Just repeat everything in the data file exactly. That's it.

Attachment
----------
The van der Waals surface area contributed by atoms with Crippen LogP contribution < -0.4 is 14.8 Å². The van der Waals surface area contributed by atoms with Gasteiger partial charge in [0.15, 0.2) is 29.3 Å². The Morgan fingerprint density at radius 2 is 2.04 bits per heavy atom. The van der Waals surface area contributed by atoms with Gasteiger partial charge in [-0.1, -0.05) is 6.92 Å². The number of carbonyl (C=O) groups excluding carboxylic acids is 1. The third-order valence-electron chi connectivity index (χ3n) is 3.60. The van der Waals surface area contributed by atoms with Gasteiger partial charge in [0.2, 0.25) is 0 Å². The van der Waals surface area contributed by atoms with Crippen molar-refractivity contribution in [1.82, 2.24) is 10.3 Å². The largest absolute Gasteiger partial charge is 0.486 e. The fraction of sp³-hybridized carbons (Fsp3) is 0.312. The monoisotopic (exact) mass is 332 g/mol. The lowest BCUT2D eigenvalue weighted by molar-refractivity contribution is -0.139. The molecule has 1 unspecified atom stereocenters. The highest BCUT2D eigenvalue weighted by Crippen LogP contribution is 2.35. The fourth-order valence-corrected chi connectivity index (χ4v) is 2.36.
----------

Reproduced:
The van der Waals surface area contributed by atoms with Crippen LogP contribution < -0.4 is 14.8 Å². The van der Waals surface area contributed by atoms with Gasteiger partial charge in [0.15, 0.2) is 29.3 Å². The Morgan fingerprint density at radius 2 is 2.04 bits per heavy atom. The van der Waals surface area contributed by atoms with Gasteiger partial charge in [-0.1, -0.05) is 6.92 Å². The number of carbonyl (C=O) groups excluding carboxylic acids is 1. The third-order valence-electron chi connectivity index (χ3n) is 3.60. The van der Waals surface area contributed by atoms with Gasteiger partial charge in [0.2, 0.25) is 0 Å². The van der Waals surface area contributed by atoms with Crippen molar-refractivity contribution in [1.82, 2.24) is 10.3 Å². The largest absolute Gasteiger partial charge is 0.486 e. The fraction of sp³-hybridized carbons (Fsp3) is 0.312. The monoisotopic (exact) mass is 332 g/mol. The lowest BCUT2D eigenvalue weighted by molar-refractivity contribution is -0.139. The molecule has 1 unspecified atom stereocenters. The highest BCUT2D eigenvalue weighted by Crippen LogP contribution is 2.35. The fourth-order valence-corrected chi connectivity index (χ4v) is 2.36.